Although ’Drii Winter’ is quite a long film, the team captured only a few, long shots for each scene, which made matching in the primaries unnecessary. Then, in the final grade, they re-worked the LUTs and made final refinements for the screen deliverables. Michael also presented Timo and Armin with a collection of 35mm still photos captured during his casting process, all of them portraits of people, which provided a reference for the colours.

Timo also appreciated this level of collaboration. “Having Michael and Armin both present during the whole grading process meant we could go over each shot many times more than would have been possible otherwise. Doing the look tests before the project certainly made things much easier as well.”

Colour Managed Workflow

The DoP and director had shot different look tests on location – both on 35mm film and digitally on the ARRI ALEXA – so matching digitally shot footage to the film's aesthetic became one of Timo’s key challenges. “Even though we went for a colour managed workflow rather than using print emulation LUTs, we still had the Truelight profiles from our in-house film lab available for cross referencing,” he said.

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Baselight played a crucial role in managing the colour and maintaining image integrity. “Baselight’s Base Grade is a great tool for keeping the integrity of the image intact, especially in a project like this,” commented Timo. “The look has to be subtle and not distract from the story at any time.”

Instead of limiting the dynamic range with a colour space, video signal or film stock, Base Grade uses algorithms modelled on human vision, and consequently works the same way in every working colour space, and stays consistent for any camera. It converts the image into a linear colour space, restoring the original brightness ratios of the scene. It has four parameters that affect the whole image, and then divides the image into brightness zones with luminance controls per zone, plus colour, saturation and other tools for fine tuning.

“One of my favourite things about working on Baselight is the Blackboard control panel – it is responsive in a natural way and sets Baselight apart from other systems, where you would likely be working from a GUI. The colour management and format mapping are other things that make a colourist’s work much easier, especially on projects with mixed sources. Plus it’s stable, which is important.”

Long Shots

The decision to incorporate a selection of long static shots came during pre-production, as the team discussed the scenes, time space and the rhythm of the film.

“It was an unusual project because the movie is 2.5 hours long, with very few edits,” said Timo. “Though that may sound like an easy job at first, it means that most of the shots are both incredibly long and, in many cases, reveal little or no camera movement. This means we are looking at a static image for much longer than usual, and that each one had to be even more ‘perfect’ than the usual two second shot.”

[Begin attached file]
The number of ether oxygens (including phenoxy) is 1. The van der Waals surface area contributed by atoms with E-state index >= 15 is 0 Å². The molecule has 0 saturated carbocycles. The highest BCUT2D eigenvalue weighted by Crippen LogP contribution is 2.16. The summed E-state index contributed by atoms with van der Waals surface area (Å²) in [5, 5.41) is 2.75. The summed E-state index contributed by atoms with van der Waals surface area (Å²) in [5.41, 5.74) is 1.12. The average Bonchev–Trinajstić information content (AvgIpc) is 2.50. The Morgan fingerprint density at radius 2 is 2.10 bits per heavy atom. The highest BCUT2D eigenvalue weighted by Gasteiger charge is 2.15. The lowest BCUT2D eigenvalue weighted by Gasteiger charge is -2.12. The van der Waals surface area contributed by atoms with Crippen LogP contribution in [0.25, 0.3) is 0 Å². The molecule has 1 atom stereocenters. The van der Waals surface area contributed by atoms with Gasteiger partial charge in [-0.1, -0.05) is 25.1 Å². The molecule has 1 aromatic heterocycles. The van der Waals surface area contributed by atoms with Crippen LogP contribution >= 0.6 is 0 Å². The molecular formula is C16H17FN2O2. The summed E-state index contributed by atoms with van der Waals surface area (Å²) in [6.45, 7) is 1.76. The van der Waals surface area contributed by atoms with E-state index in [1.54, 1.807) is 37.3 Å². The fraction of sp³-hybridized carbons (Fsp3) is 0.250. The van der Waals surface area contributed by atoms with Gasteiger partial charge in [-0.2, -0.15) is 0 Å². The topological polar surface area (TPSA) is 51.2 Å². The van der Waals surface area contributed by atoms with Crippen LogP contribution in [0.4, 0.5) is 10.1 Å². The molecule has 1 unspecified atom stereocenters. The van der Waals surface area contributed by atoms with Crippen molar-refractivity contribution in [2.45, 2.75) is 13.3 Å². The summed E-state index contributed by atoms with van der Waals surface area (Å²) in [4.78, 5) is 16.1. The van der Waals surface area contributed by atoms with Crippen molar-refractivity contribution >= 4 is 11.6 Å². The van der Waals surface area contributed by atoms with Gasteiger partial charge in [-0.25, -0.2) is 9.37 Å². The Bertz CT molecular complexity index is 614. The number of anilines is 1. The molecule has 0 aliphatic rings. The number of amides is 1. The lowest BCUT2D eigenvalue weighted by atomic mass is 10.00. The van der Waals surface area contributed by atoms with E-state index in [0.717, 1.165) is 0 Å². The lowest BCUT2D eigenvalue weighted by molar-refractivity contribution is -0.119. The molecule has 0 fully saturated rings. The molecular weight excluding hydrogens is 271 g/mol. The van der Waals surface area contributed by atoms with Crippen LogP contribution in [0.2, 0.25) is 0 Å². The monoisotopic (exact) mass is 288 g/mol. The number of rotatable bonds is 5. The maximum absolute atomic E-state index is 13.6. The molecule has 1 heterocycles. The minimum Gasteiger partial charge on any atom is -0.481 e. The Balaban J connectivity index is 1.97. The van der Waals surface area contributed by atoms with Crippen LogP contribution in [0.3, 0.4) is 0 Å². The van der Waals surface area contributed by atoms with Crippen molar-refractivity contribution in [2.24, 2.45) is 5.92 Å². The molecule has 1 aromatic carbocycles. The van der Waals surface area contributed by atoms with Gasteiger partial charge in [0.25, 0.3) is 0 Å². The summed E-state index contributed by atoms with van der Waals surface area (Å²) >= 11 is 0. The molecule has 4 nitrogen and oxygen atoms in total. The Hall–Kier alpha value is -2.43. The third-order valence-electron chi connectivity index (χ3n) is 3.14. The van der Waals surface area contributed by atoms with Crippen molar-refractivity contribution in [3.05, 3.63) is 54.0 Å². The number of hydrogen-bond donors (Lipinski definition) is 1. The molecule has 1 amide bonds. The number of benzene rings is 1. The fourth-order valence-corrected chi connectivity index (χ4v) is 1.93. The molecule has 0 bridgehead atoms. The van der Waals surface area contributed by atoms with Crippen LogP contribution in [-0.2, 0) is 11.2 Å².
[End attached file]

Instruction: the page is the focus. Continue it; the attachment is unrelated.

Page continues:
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“Without options for cutaways, the challenge is to make the shots work from A to Z in terms of camera movement, lighting and rhythm,” Armin said. “I love those challenges because they make you move away from the ordinary. Nevertheless, we were not dogmatic about that and if we thought we needed another shot or a possible edit, we immediately set it up. I really appreciate that freedom.”

For Timo in post, the footage required meticulous adjustments to ensure the look remained consistent over extended periods. “I had somewhat underestimated the challenges that come with extremely long shots,” he said. “We went over each shot multiple times until we found the right balance and could create the desired look on shots as long as a few minutes in some cases.”

An Authentic Portrayal

Creating a contrast with those extended, very still shots, some had a high level of movement. Certain sequences, like the car rides over switchbacks and through tunnels, were very long with a lot of movement that required intricate keyframing in Baselight.

The snow scenes and landscapes needed careful colour separation and saturation control to capture the beauty of the mountains without becoming overly stylised.

“Getting the greens and blues right in terms of separation, saturation and brightness was very important,” said Timo. “We wanted to show the beauty of the mountains, but not in a postcard-like way. We are very used to grading snow in Switzerland, but it’s always a challenge to keep the desired overall brightness in an image without losing too much detail in the snow, which usually requires quite a bit of keying.”

Drii Winter spotlights the pivotal role of a colourist in shaping a film's visual aesthetics. Its success can be attributed to the authentic portrayal of mountain communities and the realism achieved through both the shoot and the grade. www.filmlight.ltd.uk